National Instruments - Great place to start a career | Glassdoor
There are newer employer reviews for National Instruments
There are newer employer reviews for National Instruments

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"Great place to start a career"

Star Star Star Star Star
  • Work/Life Balance
  • Career Opportunities
  • Comp & Benefits
  • Senior Management
Current Employee - Anonymous Employee in Austin, TX
Current Employee - Anonymous Employee in Austin, TX
Recommends
Approves of CEO

Pros

Career Development, Networking, Work/Life Balance, Benefits, Culture

Cons

Low Salary, Masters Degree doesn't help

Other Employee Reviews for National Instruments

  1. "Great place to start a career"

    Star Star Star Star Star
    • Work/Life Balance
    • Career Opportunities
    • Comp & Benefits
    • Senior Management
    Former Employee - Hardware Engineer in Austin, TX
    Former Employee - Hardware Engineer in Austin, TX
    Recommends
    Approves of CEO

    Pros

    The benefits are awesome, the people are nice, some of the senior technical staff are very helpful. The management decisions are transparent and for the most part the overhead is manageable. Low to medium stress level with good balance.

    Cons

    Consensus driven decisions make aggresive development impossible. Salaries and raises are mediocre. Growth opportunities are slim.

    Advice to Management

    Let engineers come up with their own ideas and execute on them instead of having tech leads warp them into their own projects. Shorten development schedules in favor of releasing more products a year. It's more fun that way


  2. Helpful (6)

    "NI is a small company pretending to be a large company, with below-average compensation."

    Star Star Star Star Star
    • Work/Life Balance
    • Career Opportunities
    • Comp & Benefits
    • Senior Management
    Former Employee - Mechanical Engineering Co-Op in Austin, TX
    Former Employee - Mechanical Engineering Co-Op in Austin, TX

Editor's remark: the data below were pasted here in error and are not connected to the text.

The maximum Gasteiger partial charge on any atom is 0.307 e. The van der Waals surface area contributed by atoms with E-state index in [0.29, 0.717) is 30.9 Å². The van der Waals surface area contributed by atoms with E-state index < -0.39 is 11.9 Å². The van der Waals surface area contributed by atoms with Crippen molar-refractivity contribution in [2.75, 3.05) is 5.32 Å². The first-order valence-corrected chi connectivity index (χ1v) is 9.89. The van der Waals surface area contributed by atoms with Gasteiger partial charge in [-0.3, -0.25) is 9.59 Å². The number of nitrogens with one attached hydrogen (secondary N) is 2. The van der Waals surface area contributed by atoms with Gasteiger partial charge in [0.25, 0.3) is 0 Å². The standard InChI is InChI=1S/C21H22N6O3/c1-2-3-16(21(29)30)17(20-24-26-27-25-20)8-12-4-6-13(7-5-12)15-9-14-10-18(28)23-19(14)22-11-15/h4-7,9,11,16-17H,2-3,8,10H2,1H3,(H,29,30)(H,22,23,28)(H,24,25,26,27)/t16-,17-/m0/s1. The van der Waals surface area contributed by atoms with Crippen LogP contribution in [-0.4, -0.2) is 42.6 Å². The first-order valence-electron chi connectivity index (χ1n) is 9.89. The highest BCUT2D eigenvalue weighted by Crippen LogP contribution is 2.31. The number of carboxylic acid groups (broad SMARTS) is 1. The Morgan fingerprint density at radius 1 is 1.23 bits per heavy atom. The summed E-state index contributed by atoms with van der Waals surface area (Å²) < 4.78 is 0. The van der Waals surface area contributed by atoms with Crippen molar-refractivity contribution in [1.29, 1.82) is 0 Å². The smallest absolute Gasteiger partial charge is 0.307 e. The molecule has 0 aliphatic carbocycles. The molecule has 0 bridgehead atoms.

Doesn't Recommend
    No opinion of CEO

    Pros

    NI has some bright people. They recruit at very good universities, especially UT Austin, and they focus more on technical interview questions than most other companies. This focus helps ensure that they hire people who can solve problems creatively, instead of just automatons with high GPAs who thrive within the school system.

    The campus is attractive, and located in the great city of Austin. The campus has its own gym and cafeteria. The cafeteria is run by Sodex, so the food quality and portion sizes are disappointing compared to the price, but it's still convenient sometimes.

    Cons

    NI is a big company trying to pretend it's still a small company. At 5200+ employees, it's not a small company anymore, and as such, it suffers from the increased bureaucracy, impeded communication, and longer work hours that usually goes along with having a bigger company. Although it's not really NI's fault that it suffers from problems that plague most larger companies, it IS NI's fault that it still tries to indoctrinate people that its unique company culture makes it a superior place to work, when in fact there are many other companies with a more laid-back culture and atmosphere. NI may have had a superior culture and work environment many years ago, but that is no longer true today. It's still probably a better environment than someplace like Dell, but that really isn't saying much.

    What's worse, NI uses that imaginary company culture to justify paying its employees below-average salaries. A quick look at Glassdoor's salary info suggests that NI's pay is lacking: an average software developer at Dell makes $84,427; an average software engineer at Cisco in Austin makes $102,600; but an average software engineer at NI makes only $61,679. You would have to have a *far* superior environment and work hours to justify that kind of difference in salary. The notion that throwing a few beer parties on the deck every year can compensate for a $20000+ difference in salary is ridiculous, and frankly, it's insulting to the employees' intelligence.

    It may be the case that the lower salaries at NI are partially due to a younger, more inexperienced workforce -- but then, one wonders why there aren't more older employees. This phenomenon may be because NI gives fewer promotions or pay raises given to more senior employees despite increased work hours and responsibility, and therefore, employees find greener pastures elsewhere after a few years of experience. Although interns and new grads usually work about 8 hours a day, I frequently saw more senior engineers putting in 10, 11, or even 12 hour days. However, it seems that this increased seniority didn't always lead to increased pay or promotions. Although I was a co-op and didn't experience this firsthand, other engineers often joked that the best way to get ahead at NI was to go work at Dell for a few years, and then get hired back at a higher position or pay rate.

    Advice to Management

    Stop pretending to be a small company, and stop using the "company culture" to justify paying below-average salaries. It's dishonest, and I believe it's causing older employees to seek employment elsewhere.


There are newer employer reviews for National Instruments
There are newer employer reviews for National Instruments

See Most Recent

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